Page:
The Alaska Senate approved its version of the operating budget Wednesday afternoon, setting funding at $11.6 billion and rejecting many of Gov. Mike Dunleavy’s massive proposed cuts. The budget for fiscal 2020, which starts July 1, makes significant cuts of $259 million in state spending for government services.
A deficit of about $1.2 billion remains, however; the gap that will likely be filled through dollars taken from the state’s Permanent Fund earnings reserve. The deficit is due entirely to the $1.94 billion it would cost to pay each qualified Alaskan a full $3,000 dividend in October.
Senate Finance Co-Chair Bert Stedman, R-Sitka, noted on the floor that the budget would have had a $700 million surplus if there were no dividend. Stedman clarified he was not proposing that option but felt the need to identify the numbers.
Fully funding the dividend, Senate leadership said, will provide a negotiating point with House members, many of whom support a smaller dividend.
The Senate budget is only $2 million less than the operating budget approved by the House last month, but it is $735 million more than Gov. Mike Dunleavy’s proposed budget released in February.
A majority of the $259 million in cuts within the Senate budget are from state spending for the Department of Health and Social Services and Medicaid.
Health and Social Services was cut by $142 million, including $83 million from Medicaid. The other significant cuts include $44 million from the Alaska Marine Highway System, a contentious subject that sustained hefty debate Wednesday on the Senate floor, and $5 million from the University of Alaska budget.
The Senate proposal fully funds the school bond debt reimbursement program, which is designed to provide financial assistance to schools for construction and capital improvement, K-12 education at last year’s levels and the WAMMI program, which helps Alaska students attend medical school out of state before returning to practice in Alaska.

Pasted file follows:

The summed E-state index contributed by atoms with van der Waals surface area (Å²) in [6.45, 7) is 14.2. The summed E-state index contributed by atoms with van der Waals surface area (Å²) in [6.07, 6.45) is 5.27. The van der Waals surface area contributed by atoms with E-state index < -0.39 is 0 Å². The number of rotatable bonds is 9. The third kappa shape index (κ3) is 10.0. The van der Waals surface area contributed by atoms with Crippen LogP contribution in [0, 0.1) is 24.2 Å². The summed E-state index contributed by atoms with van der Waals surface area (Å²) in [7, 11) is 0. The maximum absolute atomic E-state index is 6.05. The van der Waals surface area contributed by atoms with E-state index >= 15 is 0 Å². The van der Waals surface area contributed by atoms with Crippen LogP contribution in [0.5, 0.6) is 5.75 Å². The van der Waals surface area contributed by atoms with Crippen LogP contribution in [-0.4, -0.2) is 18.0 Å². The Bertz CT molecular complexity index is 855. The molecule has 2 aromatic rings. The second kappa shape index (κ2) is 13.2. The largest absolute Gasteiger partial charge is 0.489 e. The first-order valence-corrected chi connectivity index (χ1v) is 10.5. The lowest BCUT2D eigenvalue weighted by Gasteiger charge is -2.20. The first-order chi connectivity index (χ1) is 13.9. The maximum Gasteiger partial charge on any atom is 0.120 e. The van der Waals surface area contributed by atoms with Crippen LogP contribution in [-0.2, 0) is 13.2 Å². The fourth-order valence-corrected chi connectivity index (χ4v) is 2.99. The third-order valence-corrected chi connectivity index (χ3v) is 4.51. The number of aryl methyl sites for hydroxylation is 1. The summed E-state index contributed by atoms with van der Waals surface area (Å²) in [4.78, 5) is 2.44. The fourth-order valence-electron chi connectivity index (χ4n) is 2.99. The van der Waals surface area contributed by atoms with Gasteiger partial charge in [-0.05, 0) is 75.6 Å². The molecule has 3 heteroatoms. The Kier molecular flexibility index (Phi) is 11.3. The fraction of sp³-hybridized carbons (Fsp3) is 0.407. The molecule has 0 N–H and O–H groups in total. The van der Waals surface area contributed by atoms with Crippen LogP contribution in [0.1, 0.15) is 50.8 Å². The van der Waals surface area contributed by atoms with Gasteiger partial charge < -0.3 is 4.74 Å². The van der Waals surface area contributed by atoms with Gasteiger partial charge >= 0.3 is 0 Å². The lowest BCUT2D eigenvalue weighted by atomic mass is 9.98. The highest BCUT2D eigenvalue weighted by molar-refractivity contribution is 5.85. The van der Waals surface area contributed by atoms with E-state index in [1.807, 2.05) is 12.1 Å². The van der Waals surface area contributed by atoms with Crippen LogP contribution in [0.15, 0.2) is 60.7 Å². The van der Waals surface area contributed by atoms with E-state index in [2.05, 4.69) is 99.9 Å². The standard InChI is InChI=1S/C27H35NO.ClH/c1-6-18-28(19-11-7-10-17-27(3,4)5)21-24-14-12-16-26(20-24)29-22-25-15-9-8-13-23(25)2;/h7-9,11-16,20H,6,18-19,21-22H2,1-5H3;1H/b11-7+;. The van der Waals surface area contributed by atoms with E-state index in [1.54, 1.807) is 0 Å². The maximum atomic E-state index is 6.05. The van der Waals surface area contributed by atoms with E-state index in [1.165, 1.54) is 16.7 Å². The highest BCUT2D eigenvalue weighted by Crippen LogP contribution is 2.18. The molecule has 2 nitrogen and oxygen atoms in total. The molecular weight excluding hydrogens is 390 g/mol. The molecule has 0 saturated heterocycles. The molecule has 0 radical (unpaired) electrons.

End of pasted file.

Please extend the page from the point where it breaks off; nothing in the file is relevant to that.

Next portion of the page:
The Senate adopted three budget amendments Wednesday, restoring $800,000 to the state’s senior benefits program, which was previously threatened by Dunleavy’s February budget proposal.
The Senate also voted 16-4 for an amendment by Sen. Donny Olson, D-Golovin, that urges the state to immediately pay school districts the $20 million in supplemental education funding approved last year. This has been a sore subject between the governor and the Legislature because Dunleavy proposed to withhold the funding as part of his own supplemental budget.
The third amendment approved unanimously Wednesday by the Senate reversed a proposal that would have cut 50% from the travel budget for veterans services.
After wading through 25 amendments — less than half of the number of amendments brought forward in the House last month — the Senate passed its budget 19-1. The bill now goes to a House-Senate conference committee, whose members will iron out differences between the proposals. All Fairbanks-area senators voted for the budget.
Contact staff writer Erin McGroarty at 459-7544. Follow her on Twitter at twitter.com/FDNMpolitics.